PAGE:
The greatest writer and thinker on free speech is Murray Rothbard. This essay of his deserves pride of place in any archive of free speech issues, even this archive of neglected Australian articles on the subject.

  1. John Singleton, “Censorship should be banned,” Advertising News, March 30, 1973, p. 4.
  2. Singo and Howard on Murdoch, Packer and Monopolistic Media — John Singleton with Bob Howard, Rip Van Australia (Stanmore: Cassell Australia, 1977), pp. 16-19, under the heading “Aunty A.B.C.” This is almost identical with what appeared earlier in: John Singleton, “Let the airwaves sing unfettered,” Nation Review, April 9-15, 1976, p. 632; and that was a rewritten version of: John Singleton, “The media mafia,” Advertising News, September 5, 1975, p. 8. Excerpt: “[T]hose who wish to see their TV without interruption from advertisements should take up collection of $250,000,000 per annum and for that amount they could buy their own TV airwaves throughout Australia and do whatever they like with them. But at the moment, none of us has the choice.”
  3. And also the “Journalism” entry in Rip Van Australia, pp. 139-40. Excerpt: “We naturally believe that newspaper proprietors have the right to print what they like, however biased it might be. We do not believe in equal time or equal space rules being foisted upon anyone. We do not believe that anyone — especially journalists — can rightfully be forced to give all sides of a story. In other words, while many of us might disagree with what a newspaper says and how it says it, (and try and hope to convince them to say it differently) we should all in the last analysis, fight for the right of all individuals to say what they think as they please.”
  4. Mark Tier, “Too few unbiased guardians and fewer angels,” Nation Review, March 19-25, 1976, p. 560. Excerpt: “The simplest way to disperse ownership of newspapers would be to reduce income tax. Income tax pushes up the cost of labour. Newspapers — and all media in fact — are labour intensive industries. Reducing income tax would reduce the cost of labour and would increase the profitability of newspapers.”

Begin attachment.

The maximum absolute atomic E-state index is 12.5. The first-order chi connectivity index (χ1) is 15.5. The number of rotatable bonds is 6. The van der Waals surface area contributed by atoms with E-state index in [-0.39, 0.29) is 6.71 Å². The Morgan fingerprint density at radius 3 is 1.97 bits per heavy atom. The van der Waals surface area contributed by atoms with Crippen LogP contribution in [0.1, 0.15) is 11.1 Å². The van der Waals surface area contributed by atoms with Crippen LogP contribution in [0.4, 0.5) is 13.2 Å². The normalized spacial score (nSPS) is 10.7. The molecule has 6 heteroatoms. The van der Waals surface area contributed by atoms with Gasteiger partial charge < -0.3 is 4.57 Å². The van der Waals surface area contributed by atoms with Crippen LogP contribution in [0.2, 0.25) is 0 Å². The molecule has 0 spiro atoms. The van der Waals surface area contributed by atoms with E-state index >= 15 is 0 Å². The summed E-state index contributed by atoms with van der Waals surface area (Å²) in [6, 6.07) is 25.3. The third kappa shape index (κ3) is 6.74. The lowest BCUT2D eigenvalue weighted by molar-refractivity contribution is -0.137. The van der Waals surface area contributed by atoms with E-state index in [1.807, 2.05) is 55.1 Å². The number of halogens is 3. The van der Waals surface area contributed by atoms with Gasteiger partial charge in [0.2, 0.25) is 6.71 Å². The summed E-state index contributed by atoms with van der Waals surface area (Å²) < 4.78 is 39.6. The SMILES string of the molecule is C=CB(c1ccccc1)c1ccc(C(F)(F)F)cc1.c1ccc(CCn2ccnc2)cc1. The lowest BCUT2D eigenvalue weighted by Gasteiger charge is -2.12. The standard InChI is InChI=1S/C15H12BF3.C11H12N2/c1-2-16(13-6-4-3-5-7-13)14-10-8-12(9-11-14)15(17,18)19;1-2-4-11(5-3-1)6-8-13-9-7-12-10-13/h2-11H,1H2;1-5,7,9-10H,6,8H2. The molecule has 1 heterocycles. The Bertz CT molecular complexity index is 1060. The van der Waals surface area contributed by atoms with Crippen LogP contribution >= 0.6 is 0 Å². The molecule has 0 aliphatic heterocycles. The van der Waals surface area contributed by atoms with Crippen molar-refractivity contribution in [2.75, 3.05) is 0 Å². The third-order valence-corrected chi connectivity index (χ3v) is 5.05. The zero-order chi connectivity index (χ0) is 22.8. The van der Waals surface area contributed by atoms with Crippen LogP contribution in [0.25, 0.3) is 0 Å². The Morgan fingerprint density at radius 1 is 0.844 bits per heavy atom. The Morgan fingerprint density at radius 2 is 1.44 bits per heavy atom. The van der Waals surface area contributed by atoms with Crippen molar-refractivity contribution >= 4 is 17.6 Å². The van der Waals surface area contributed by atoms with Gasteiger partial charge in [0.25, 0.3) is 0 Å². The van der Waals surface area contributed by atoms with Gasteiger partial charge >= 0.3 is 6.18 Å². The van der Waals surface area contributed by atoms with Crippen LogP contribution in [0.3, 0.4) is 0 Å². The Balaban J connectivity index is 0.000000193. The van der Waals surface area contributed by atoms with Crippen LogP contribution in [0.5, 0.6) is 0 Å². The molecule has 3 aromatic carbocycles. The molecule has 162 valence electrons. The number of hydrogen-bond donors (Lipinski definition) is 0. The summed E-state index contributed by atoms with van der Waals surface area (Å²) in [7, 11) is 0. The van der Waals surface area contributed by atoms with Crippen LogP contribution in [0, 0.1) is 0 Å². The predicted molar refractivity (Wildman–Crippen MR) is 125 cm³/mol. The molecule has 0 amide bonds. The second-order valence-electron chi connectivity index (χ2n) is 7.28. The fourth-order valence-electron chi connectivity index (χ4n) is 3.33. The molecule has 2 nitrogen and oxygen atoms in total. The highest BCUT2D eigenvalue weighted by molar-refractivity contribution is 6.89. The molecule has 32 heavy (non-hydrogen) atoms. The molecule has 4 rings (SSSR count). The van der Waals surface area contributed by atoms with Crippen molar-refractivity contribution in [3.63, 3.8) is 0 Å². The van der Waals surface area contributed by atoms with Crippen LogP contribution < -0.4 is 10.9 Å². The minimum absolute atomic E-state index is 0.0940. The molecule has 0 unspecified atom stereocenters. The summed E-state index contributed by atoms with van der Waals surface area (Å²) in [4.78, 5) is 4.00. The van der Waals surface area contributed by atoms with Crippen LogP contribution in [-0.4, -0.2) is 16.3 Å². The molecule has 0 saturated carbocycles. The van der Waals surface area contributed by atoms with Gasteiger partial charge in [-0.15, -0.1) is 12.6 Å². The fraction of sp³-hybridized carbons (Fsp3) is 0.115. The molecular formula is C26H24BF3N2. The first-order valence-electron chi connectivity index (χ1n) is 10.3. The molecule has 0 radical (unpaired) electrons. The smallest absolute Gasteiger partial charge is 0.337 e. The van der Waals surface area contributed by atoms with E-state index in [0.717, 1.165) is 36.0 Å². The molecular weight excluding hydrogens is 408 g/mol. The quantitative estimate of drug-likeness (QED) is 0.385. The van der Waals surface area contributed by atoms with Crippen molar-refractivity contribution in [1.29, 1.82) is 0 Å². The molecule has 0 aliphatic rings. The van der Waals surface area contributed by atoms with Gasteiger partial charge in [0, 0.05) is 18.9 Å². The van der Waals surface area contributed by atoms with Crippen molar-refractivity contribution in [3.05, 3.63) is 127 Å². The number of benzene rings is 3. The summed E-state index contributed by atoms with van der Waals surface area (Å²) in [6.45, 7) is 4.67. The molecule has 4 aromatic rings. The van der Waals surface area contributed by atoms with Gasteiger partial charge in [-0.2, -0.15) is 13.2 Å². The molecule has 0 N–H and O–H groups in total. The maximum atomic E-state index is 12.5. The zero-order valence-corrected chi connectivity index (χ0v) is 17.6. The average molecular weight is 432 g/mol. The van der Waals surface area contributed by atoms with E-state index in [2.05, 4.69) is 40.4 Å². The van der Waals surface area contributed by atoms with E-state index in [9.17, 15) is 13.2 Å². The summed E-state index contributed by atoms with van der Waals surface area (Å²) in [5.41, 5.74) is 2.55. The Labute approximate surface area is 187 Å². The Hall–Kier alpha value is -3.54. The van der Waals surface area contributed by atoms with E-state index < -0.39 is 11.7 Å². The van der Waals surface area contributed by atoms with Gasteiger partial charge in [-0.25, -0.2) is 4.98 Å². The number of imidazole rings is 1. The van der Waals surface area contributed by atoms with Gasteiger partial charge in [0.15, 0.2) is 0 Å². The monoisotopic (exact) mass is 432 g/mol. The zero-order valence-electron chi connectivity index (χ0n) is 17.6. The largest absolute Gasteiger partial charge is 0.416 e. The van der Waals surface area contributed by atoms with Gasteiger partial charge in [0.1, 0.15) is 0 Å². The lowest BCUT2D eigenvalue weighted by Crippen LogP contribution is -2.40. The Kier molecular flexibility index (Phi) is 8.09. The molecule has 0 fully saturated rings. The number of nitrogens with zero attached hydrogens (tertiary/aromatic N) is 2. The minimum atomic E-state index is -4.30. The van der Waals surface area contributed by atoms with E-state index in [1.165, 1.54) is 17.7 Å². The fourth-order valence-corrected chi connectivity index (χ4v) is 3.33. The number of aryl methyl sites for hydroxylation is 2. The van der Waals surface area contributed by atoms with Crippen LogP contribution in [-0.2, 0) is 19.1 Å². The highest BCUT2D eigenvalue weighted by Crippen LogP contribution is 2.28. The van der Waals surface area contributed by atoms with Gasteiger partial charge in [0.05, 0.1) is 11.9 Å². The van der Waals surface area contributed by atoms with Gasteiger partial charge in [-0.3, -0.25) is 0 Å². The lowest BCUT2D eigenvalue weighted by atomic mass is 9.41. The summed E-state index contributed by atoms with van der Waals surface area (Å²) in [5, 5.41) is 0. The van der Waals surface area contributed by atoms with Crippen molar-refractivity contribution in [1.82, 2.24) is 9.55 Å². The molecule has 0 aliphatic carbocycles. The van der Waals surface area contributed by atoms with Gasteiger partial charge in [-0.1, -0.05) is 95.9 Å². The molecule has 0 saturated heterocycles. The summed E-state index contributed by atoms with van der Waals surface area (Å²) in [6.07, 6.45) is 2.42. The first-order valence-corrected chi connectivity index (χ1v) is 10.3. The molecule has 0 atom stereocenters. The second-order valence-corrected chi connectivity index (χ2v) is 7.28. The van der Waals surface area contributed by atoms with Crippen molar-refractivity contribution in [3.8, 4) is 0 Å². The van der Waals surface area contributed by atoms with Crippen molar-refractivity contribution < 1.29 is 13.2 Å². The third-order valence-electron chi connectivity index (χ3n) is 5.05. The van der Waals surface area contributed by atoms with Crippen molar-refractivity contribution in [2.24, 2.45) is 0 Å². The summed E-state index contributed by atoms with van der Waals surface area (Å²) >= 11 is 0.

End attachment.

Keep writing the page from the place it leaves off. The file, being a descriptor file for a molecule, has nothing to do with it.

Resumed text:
5. John Singleton, “How many tits in a tangle?,” Nation Review, September 10-16, 1976, p. 1162. Excerpt: “We see interminable arguments about what should and should not be on the ABC when the argument should really be why the hell we need the ABC in the first place.”
  6. Jim Fryar, “The best solution is to sell the ABC,” The Australian, July 26, 1978, p. 6, as a letter to the editor.
  7. Maxwell Newton, “Manipulating the Media,” Australian Penthouse, April 1980, pp. 125-28, 144-45. Excerpt: “In sum, the process of manipulation, of management of ‘news’, of pressures, of favours, is so widespread and so diverse that I find it laughable that anyone could seriously talk about a ‘truthful’ press or an ‘objective’ TV news service.”
  8. The media bias against media bias — Robert Haupt, “Oblique News: The need for media bias,” The Age Monthly Review, August 1987, p. 10.
  9. Lang Hancock, “Govt should sell the ABC,” The Sydney Morning Herald, July 17, 1981, p. 6, as a letter to the editor. Excerpt: “If Rupert Murdoch wishes to buy a television station and has the money to do so, good luck to him. It is none of my business and none of the Government’s. If the Government has the taxpayers’ interests at heart, it should sell him the ABC, thus saving the public a lot of money.”
  10. Editorial [Paddy McGuinness], “Time to sell the ABC,” The Australian Financial Review, March 13, 1985, p. 12. Excerpt: “No one, of course, has the slightest expectation that the present Federal Government would consider for a moment a proposal to sell the Australian Broadcasting Corporation. Indeed, there is grave doubt that anyone would want to buy it, in its present form.”
  11. Padraic P. McGuinness, “Why not pay for the ABC?,” The Australian Financial Review, February 26, 1988, pp. 88-87. Excerpt: “Why not try applying the user pays principle to the Australian Broadcasting Corporation? After all, while there is a case for minority and supposedly quality radio and television, there is no good reason why it should be free of charge.” “… no good reason why ABC TV should not become a subscription service, so that those who enjoy it, or cannot stand advertising, could pay for it …”
  12. The ABC and the self-evident — Padraic P. McGuinness, “Stop the rot at the ABC: divide and rule,” The Australian, March 9, 1990, p. 13. Excerpt: “There is a kind of corporate culture which has grown up in the organisation which is shared by, it seems, just about all of its talking heads and which treats what are really controversial and contentious positions as if they were self-evident.”
  13. Paddy McGuinness, “Aunty should hang up her boots in face of premature senility,” The Australian, July 1, 1992, p. 17. Excerpt: “Happy 60th birthday to the Australian Broadcasting Corporation. That said, it also has to be added that it is time the ABC, in its present form, was wound up and put out to grass.”
  14. Paddy McGuinness, “New ABC Tory chief won’t rock the boat,” The Australian, May 23, 2006, p. 12. Excerpt: “ABC TV will continue to invent a need for yet more channels. The ABC octopus will grow and grow.”
  15. Benjamin Marks, “Sell the ABC to Rupert Murdoch: Lid Blown on ABC Funding Disgrace!,”, September 1, 2011. Excerpt: “The ABC commits far more dubious activities than Rupert Murdoch, and constantly continues to do so, largely in full public view, and, also largely, in secret.”

Lastly, here’s our famous Kerry Packer video touching on these issues: